When Dr. Gemima Jean and her husband Pastor Ruegens Jean married two years ago, they prayed for an opportunity so she could use her medical skills to serve their community. However, with no hospital or clinic in the area, she was forced to work in the regional capital, Gonaives, during the week.

Then came an opportunity to partner with Bright Hope to host a week-long mobile medical clinic in Delone. This region is known for its “voodoo,” or traditional African religious practices, and churches have encountered a great deal of opposition.

During the seven-day clinic, Pastor Jean provided spiritual guidance and counsel for patients while Dr. Gemima oversaw the medical program. Nearly 600 patients were seen (including more than 200 children), six people accepted Christ and several others showed significant interest. This was a wonderful outcome despite the clinic being hosted in an environment which has been extremely hostile to the Gospel message with three voodoo temples located nearby.

They also brought in a team of medical professionals and a couple of lay leaders who served as volunteers to undergird the mobile clinic spiritually. One of the lay volunteers, in particular, worked with Pastor Jean to pray with patients.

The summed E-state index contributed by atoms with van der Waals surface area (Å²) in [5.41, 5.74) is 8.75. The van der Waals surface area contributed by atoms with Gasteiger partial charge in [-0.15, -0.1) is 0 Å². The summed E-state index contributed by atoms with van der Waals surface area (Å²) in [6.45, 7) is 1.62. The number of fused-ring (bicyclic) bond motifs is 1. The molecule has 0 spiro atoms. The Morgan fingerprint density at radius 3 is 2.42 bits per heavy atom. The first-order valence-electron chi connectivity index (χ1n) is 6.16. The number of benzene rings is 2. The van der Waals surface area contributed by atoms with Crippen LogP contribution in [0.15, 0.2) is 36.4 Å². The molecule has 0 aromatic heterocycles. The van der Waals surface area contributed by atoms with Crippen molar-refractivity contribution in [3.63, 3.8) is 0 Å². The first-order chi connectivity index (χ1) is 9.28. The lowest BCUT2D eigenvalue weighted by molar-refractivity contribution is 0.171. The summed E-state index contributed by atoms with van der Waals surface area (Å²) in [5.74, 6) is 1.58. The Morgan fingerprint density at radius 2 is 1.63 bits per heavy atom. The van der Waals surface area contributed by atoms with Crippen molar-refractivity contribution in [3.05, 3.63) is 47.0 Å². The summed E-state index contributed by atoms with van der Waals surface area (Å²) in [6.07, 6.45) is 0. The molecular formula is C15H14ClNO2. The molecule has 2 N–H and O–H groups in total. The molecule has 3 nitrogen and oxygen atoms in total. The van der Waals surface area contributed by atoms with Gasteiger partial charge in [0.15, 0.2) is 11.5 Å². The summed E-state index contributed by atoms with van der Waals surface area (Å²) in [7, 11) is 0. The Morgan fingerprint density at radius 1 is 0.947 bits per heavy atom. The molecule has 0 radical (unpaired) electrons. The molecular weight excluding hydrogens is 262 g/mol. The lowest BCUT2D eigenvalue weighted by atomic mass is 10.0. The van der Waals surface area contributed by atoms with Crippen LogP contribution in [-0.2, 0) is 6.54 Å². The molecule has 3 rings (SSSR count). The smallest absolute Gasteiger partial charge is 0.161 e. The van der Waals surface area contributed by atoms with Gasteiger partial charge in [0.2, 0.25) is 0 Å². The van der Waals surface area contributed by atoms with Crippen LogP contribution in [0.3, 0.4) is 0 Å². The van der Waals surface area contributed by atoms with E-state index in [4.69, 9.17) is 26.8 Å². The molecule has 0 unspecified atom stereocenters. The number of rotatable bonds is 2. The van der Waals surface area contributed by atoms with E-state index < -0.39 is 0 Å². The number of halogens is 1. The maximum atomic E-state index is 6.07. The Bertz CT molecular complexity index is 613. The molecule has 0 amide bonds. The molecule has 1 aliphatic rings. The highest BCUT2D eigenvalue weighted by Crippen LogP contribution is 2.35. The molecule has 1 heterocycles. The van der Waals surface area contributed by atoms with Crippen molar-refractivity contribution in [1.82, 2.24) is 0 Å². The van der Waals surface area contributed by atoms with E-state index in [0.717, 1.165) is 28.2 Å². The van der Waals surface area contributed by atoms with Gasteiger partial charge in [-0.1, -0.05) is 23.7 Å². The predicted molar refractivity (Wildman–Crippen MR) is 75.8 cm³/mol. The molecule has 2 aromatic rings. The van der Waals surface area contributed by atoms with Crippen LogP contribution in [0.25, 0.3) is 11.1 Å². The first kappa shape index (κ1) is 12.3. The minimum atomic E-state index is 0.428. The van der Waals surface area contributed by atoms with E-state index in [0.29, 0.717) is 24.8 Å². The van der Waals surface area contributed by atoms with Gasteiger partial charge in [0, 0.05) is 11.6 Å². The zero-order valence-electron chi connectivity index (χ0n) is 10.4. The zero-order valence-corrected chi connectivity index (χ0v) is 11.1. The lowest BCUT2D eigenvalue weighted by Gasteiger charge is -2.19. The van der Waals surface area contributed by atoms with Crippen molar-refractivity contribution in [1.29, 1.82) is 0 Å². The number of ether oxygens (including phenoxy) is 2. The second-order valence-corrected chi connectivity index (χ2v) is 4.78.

The 10-member visiting medical team was comprised of: two doctors, three nurses, one pharmacist, one nutritionist and three lay volunteers. Additionally, there was a local medical team consisting of one doctor and two nurses. The church organized approximately 30 volunteers throughout the week to help as well, including six experienced translators and a few local community members with fluency in English.

A key focus of the mobile clinic week was to train volunteers and equip them with supplies. Five individuals, handpicked by the church leadership team, received four days of intensive first aid training including: wound care, blood pressure monitoring, taking temperatures, and identifying critical symptoms. Each participant received an instruction manual and access to an emergency medical pack stored at the local church. In the future, Dr. Jean is hopeful that she will be able to provide some ongoing support and perhaps offer additional training for community volunteers with first aid experience.

This mobile clinic is a unique opportunity to share the love of Christ and meet practical needs in this very vulnerable community. Pastor and Dr. Jeans’ dream is to one day open a permanent clinic in this area where they can engage in a total healing ministry, addressing both the physical and spiritual needs of every patient.

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